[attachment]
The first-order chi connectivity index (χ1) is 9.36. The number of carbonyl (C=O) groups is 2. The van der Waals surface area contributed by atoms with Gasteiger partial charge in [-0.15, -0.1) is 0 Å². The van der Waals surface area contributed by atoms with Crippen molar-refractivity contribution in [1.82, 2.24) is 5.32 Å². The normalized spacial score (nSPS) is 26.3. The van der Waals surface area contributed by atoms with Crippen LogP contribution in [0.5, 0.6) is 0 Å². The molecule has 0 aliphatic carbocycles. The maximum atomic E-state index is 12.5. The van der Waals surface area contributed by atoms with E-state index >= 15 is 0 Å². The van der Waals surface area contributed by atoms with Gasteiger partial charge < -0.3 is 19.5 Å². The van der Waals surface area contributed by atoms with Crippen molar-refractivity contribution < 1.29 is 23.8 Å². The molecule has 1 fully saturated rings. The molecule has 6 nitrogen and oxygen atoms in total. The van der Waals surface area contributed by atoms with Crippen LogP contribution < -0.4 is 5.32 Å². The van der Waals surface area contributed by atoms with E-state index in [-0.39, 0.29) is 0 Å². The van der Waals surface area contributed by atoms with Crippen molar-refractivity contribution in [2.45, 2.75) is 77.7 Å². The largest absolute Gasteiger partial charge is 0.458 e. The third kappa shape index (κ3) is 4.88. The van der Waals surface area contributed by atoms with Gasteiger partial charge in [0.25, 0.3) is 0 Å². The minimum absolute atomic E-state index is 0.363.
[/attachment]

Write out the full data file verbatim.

The first-order chi connectivity index (χ1) is 9.36. The number of carbonyl (C=O) groups is 2. The van der Waals surface area contributed by atoms with Gasteiger partial charge in [-0.15, -0.1) is 0 Å². The van der Waals surface area contributed by atoms with Crippen molar-refractivity contribution in [1.82, 2.24) is 5.32 Å². The normalized spacial score (nSPS) is 26.3. The van der Waals surface area contributed by atoms with Crippen LogP contribution in [0.5, 0.6) is 0 Å². The molecule has 0 aliphatic carbocycles. The maximum atomic E-state index is 12.5. The van der Waals surface area contributed by atoms with E-state index >= 15 is 0 Å². The van der Waals surface area contributed by atoms with Gasteiger partial charge < -0.3 is 19.5 Å². The van der Waals surface area contributed by atoms with Crippen molar-refractivity contribution < 1.29 is 23.8 Å². The molecule has 1 fully saturated rings. The molecule has 6 nitrogen and oxygen atoms in total. The van der Waals surface area contributed by atoms with Crippen LogP contribution < -0.4 is 5.32 Å². The van der Waals surface area contributed by atoms with E-state index in [-0.39, 0.29) is 0 Å². The van der Waals surface area contributed by atoms with Crippen molar-refractivity contribution in [2.45, 2.75) is 77.7 Å². The largest absolute Gasteiger partial charge is 0.458 e. The third kappa shape index (κ3) is 4.88. The van der Waals surface area contributed by atoms with Gasteiger partial charge in [0.25, 0.3) is 0 Å². The minimum absolute atomic E-state index is 0.363.